This week the Sun, that proudly misogynistic excuse for a newspaper, launched a campaign called No More Skinny. Fronted by 3 supposedly famous men (I haven’t heard of any of them but then I’m not really the Sun’s target demographic) it claims to be demanding that model agencies and fashion shows stop using models who are “stick-thin”. Now, the idea of campaigning to stop the promotion of generally unattainable thinness & the normalisation of disordered eating is one I could definitely get behind. But I’d that’s the case, why not call it “No more skeletal models” or similar? Well, because No More Skinny is all about men’s perceptions of women’s bodies . I shouldn’t be surprised, really, seeing as this comes from the “newspaper” that considers soft pornography suitable for a supposedly family-friendly title. The intentions of the campaign’s apparent founder, Dan Wootton, may have been good (he writes in this article that as a gay man who struggles with his weight, his concerns are genuine) but the result is not.
Mr Wootton’s co-campaigners are Olly Murs and Professor Green, and their attention seems focused on the attractiveness of the women concerned. “Sometimes skinny women can look attractive – but it is too dangerous. It is ridiculous when you see size-six, even size-four, girls on stage” worries Mr Murs. Professor Green (real name Stephen Manderson) chirps helpfully that “The most important things are health and happiness” and frets about women (he calls them girls but I assume he means women) who crash diet and have unnecessary cosmetic surgery. At some point Marilyn Monroe is cited as a desirable body shape.
And this is why the No More Skinny campaign is so useless. It’s not about discouraging the use of skeletal models, it’s not about encouraging girls and women to be body confident whatever their shape, it’s not even about the dangers of restricted eating and excessive dieting. It’s about what men find desirable. Let’s ignore the fact that female bodies come in a variety of shapes and sizes – some naturally thin, some naturally podgy, most somewhere in between. Let’s ignore the objectification and othering of women that the Sun encourages on a daily basis. Let’s instead focus on what men find desirable in a female body and campaign for that.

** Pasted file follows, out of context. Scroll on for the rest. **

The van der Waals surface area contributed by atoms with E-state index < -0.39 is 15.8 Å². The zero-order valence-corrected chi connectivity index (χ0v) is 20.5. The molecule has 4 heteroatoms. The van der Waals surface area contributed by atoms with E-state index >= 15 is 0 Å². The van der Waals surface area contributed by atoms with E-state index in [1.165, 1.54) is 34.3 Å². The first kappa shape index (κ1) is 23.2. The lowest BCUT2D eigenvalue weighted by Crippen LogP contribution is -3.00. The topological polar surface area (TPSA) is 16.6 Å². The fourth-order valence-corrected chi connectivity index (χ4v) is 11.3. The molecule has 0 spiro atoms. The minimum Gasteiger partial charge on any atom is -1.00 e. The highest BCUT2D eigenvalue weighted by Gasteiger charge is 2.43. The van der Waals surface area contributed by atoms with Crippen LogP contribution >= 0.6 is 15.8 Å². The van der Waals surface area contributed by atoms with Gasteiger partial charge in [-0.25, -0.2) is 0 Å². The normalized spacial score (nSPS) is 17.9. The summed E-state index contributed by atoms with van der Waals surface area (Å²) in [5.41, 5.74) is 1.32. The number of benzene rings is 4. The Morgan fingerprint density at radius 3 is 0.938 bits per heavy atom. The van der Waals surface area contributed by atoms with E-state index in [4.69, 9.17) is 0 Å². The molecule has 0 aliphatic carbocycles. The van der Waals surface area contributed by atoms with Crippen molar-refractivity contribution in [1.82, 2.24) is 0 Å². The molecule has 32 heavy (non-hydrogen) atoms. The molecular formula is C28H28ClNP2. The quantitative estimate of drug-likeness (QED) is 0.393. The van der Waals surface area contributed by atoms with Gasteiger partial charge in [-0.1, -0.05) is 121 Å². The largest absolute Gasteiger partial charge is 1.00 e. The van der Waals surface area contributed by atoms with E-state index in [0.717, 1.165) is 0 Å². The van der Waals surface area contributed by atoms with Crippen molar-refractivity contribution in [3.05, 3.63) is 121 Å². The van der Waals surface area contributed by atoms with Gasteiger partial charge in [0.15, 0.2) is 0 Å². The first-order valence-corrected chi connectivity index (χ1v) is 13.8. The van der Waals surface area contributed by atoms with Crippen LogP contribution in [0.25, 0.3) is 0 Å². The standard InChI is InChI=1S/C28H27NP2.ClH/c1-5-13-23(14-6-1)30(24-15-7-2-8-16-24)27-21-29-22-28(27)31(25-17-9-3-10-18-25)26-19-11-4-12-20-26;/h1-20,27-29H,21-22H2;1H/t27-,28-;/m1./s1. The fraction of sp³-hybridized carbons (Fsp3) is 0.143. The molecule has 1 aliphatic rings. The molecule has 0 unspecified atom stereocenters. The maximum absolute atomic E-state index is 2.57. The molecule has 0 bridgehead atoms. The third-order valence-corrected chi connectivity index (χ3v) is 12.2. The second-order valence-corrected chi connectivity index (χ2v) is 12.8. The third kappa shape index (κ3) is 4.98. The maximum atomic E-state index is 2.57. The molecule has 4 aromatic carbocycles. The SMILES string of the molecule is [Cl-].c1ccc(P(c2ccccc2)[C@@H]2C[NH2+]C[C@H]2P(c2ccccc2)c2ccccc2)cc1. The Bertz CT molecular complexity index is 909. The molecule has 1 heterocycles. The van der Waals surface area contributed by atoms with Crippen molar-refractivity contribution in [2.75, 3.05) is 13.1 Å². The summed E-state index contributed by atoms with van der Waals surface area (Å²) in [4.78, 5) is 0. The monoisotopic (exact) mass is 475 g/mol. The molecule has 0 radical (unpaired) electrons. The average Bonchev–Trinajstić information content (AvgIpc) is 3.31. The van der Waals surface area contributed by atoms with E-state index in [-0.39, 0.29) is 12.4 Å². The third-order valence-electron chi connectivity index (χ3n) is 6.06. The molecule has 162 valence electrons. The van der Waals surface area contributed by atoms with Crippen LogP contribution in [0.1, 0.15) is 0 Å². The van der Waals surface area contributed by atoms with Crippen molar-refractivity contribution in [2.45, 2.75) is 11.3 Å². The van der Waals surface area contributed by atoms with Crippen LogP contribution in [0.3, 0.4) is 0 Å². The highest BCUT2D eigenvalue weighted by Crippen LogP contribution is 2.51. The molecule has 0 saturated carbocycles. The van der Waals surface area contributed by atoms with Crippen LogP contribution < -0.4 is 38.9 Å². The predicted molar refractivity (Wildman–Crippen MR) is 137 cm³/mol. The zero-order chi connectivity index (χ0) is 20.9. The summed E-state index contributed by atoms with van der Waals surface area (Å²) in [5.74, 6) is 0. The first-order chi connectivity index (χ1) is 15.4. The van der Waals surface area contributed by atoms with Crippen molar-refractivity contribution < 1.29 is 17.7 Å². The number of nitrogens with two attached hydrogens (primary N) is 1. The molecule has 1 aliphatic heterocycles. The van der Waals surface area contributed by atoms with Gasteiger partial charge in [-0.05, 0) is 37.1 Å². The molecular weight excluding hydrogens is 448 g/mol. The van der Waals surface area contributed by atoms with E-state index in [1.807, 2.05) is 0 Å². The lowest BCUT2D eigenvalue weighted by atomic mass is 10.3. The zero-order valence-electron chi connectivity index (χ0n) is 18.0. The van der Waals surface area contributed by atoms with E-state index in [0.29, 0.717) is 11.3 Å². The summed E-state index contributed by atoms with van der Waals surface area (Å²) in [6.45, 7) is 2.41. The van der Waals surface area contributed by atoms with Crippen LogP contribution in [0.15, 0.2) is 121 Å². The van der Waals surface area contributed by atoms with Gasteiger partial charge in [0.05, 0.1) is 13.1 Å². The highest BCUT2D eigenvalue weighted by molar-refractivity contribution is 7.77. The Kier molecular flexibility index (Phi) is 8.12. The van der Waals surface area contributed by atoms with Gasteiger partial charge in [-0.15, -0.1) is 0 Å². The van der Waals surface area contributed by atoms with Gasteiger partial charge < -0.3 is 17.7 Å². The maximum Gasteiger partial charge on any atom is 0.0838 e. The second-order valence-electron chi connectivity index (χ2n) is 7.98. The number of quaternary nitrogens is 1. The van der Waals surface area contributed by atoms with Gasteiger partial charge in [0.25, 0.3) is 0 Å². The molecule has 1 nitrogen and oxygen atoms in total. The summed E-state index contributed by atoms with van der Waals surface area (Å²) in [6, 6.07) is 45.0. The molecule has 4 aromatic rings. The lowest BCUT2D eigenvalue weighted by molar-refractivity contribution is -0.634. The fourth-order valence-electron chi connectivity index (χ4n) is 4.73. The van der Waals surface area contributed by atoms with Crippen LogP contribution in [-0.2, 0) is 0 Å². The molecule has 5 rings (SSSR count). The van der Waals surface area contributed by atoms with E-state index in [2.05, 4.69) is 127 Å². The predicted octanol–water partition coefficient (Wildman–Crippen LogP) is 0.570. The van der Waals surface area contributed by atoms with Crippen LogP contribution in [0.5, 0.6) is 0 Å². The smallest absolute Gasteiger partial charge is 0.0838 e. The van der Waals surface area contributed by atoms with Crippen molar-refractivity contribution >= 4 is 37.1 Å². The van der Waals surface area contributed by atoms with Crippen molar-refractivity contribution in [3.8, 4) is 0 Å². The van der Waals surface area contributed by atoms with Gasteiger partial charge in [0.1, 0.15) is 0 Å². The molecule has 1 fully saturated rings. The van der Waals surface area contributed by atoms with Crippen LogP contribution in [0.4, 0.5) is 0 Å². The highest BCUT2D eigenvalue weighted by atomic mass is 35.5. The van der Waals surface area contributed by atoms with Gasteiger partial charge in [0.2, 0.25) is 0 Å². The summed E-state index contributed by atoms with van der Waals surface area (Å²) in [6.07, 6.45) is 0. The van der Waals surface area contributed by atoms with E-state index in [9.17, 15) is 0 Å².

For years women have been given conflicting messages about what men find attractive. There are two main points I wish to make about this. Firstly, men find a variety of body shapes attractive, they’re not a legion of robots programmed to admire only one type of figure. Secondly, and far more importantly, women and girls are far more than merely a lump of flesh for men to judge as aesthetically pleasing. Women run, walk, rest, have sex, dance, bear children, climb, work and many other things – and at no point is the superficial appearance of our bodies relevant, only their function.
Body confidence is just that, having confidence in your body. It doesn’t necessarily mean loving every inch of it nor ceaselessly working to maintain it. But it does mean finding the strength to ignore what society says is desirable and focusing on what works best for you. Ignore No More Skinny, ignore “real women have curves” (which always makes me wonder if non-curvy women are imaginary or maybe holograms) and use the body you have. Tall, short, fat, thin, hourglass, apple, pear, taut, wobbly, buxom, athletic, whatever your body looks like the only person whose opinion about it matters is you.